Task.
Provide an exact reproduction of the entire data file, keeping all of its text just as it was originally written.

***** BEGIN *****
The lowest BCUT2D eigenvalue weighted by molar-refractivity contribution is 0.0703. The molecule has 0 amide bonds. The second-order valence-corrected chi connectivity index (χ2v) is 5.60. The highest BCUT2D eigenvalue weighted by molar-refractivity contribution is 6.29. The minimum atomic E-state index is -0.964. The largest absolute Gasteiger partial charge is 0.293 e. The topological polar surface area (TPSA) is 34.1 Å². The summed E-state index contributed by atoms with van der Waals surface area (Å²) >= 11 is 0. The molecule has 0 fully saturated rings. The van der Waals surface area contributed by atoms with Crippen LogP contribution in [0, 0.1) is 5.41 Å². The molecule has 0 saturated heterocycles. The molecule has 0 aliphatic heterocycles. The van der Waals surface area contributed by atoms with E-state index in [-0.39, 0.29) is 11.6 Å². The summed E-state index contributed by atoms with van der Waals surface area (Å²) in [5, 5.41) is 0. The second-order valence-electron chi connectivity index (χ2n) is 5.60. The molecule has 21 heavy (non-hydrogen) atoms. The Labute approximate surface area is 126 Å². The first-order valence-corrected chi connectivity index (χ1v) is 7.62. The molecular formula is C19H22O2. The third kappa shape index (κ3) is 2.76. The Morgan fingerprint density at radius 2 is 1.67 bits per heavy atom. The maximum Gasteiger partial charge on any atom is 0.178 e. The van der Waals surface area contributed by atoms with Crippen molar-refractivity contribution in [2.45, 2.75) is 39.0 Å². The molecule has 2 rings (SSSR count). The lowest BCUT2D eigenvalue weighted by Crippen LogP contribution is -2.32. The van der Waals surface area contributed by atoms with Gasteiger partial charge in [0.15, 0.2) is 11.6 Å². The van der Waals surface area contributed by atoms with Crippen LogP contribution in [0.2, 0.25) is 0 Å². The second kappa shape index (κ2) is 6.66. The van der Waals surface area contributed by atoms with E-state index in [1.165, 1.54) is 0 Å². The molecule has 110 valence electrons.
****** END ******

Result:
The lowest BCUT2D eigenvalue weighted by molar-refractivity contribution is 0.0703. The molecule has 0 amide bonds. The second-order valence-corrected chi connectivity index (χ2v) is 5.60. The highest BCUT2D eigenvalue weighted by molar-refractivity contribution is 6.29. The minimum atomic E-state index is -0.964. The largest absolute Gasteiger partial charge is 0.293 e. The topological polar surface area (TPSA) is 34.1 Å². The summed E-state index contributed by atoms with van der Waals surface area (Å²) >= 11 is 0. The molecule has 0 fully saturated rings. The van der Waals surface area contributed by atoms with Crippen LogP contribution in [0, 0.1) is 5.41 Å². The molecule has 0 saturated heterocycles. The molecule has 0 aliphatic heterocycles. The van der Waals surface area contributed by atoms with E-state index in [-0.39, 0.29) is 11.6 Å². The summed E-state index contributed by atoms with van der Waals surface area (Å²) in [5, 5.41) is 0. The second-order valence-electron chi connectivity index (χ2n) is 5.60. The molecule has 21 heavy (non-hydrogen) atoms. The Labute approximate surface area is 126 Å². The first-order valence-corrected chi connectivity index (χ1v) is 7.62. The molecular formula is C19H22O2. The third kappa shape index (κ3) is 2.76. The Morgan fingerprint density at radius 2 is 1.67 bits per heavy atom. The maximum Gasteiger partial charge on any atom is 0.178 e. The van der Waals surface area contributed by atoms with Crippen molar-refractivity contribution in [2.45, 2.75) is 39.0 Å². The molecule has 2 rings (SSSR count). The lowest BCUT2D eigenvalue weighted by Crippen LogP contribution is -2.32. The van der Waals surface area contributed by atoms with Gasteiger partial charge in [0.15, 0.2) is 11.6 Å². The van der Waals surface area contributed by atoms with Crippen LogP contribution in [0.2, 0.25) is 0 Å². The second kappa shape index (κ2) is 6.66. The van der Waals surface area contributed by atoms with E-state index in [1.165, 1.54) is 0 Å². The molecule has 110 valence electrons.